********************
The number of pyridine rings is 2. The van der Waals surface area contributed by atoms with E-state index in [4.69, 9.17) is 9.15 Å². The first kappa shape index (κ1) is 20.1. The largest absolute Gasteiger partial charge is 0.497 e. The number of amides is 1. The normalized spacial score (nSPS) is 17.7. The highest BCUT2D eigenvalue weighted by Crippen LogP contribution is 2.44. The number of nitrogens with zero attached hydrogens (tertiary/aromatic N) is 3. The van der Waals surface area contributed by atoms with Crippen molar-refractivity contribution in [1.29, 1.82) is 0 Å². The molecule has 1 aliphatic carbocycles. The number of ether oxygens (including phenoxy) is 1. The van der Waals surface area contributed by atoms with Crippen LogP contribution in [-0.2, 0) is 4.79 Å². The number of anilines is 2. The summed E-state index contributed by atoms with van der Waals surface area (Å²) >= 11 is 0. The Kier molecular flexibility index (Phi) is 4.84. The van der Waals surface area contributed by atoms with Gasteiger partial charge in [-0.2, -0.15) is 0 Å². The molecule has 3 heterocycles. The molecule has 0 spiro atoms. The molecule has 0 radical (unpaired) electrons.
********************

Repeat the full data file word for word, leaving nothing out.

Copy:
The number of pyridine rings is 2. The van der Waals surface area contributed by atoms with E-state index in [4.69, 9.17) is 9.15 Å². The first kappa shape index (κ1) is 20.1. The largest absolute Gasteiger partial charge is 0.497 e. The number of amides is 1. The normalized spacial score (nSPS) is 17.7. The highest BCUT2D eigenvalue weighted by Crippen LogP contribution is 2.44. The number of nitrogens with zero attached hydrogens (tertiary/aromatic N) is 3. The van der Waals surface area contributed by atoms with Crippen molar-refractivity contribution in [1.29, 1.82) is 0 Å². The molecule has 1 aliphatic carbocycles. The number of ether oxygens (including phenoxy) is 1. The van der Waals surface area contributed by atoms with Crippen LogP contribution in [-0.2, 0) is 4.79 Å². The number of anilines is 2. The summed E-state index contributed by atoms with van der Waals surface area (Å²) >= 11 is 0. The Kier molecular flexibility index (Phi) is 4.84. The van der Waals surface area contributed by atoms with Gasteiger partial charge in [-0.2, -0.15) is 0 Å². The molecule has 3 heterocycles. The molecule has 0 spiro atoms. The molecule has 0 radical (unpaired) electrons.